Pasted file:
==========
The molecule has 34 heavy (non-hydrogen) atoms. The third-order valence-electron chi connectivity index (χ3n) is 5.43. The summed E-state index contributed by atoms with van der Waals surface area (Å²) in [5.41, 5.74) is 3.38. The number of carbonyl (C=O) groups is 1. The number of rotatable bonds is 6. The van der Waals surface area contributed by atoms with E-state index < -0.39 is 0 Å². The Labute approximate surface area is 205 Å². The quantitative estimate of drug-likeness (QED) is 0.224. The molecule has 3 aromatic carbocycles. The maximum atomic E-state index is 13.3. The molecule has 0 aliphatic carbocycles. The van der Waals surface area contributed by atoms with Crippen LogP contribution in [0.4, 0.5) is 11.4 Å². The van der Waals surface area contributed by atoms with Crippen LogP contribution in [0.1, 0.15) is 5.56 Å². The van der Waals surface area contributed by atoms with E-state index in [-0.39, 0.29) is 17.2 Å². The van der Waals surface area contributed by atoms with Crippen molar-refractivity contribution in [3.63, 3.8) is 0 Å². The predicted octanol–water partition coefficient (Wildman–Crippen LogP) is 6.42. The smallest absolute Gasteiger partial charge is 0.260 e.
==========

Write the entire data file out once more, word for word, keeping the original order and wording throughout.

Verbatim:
The molecule has 34 heavy (non-hydrogen) atoms. The third-order valence-electron chi connectivity index (χ3n) is 5.43. The summed E-state index contributed by atoms with van der Waals surface area (Å²) in [5.41, 5.74) is 3.38. The number of carbonyl (C=O) groups is 1. The number of rotatable bonds is 6. The van der Waals surface area contributed by atoms with E-state index < -0.39 is 0 Å². The Labute approximate surface area is 205 Å². The quantitative estimate of drug-likeness (QED) is 0.224. The molecule has 3 aromatic carbocycles. The maximum atomic E-state index is 13.3. The molecule has 0 aliphatic carbocycles. The van der Waals surface area contributed by atoms with Crippen LogP contribution in [0.4, 0.5) is 11.4 Å². The van der Waals surface area contributed by atoms with Crippen LogP contribution in [0.1, 0.15) is 5.56 Å². The van der Waals surface area contributed by atoms with E-state index in [-0.39, 0.29) is 17.2 Å². The van der Waals surface area contributed by atoms with Crippen molar-refractivity contribution in [3.63, 3.8) is 0 Å². The predicted octanol–water partition coefficient (Wildman–Crippen LogP) is 6.42. The smallest absolute Gasteiger partial charge is 0.260 e.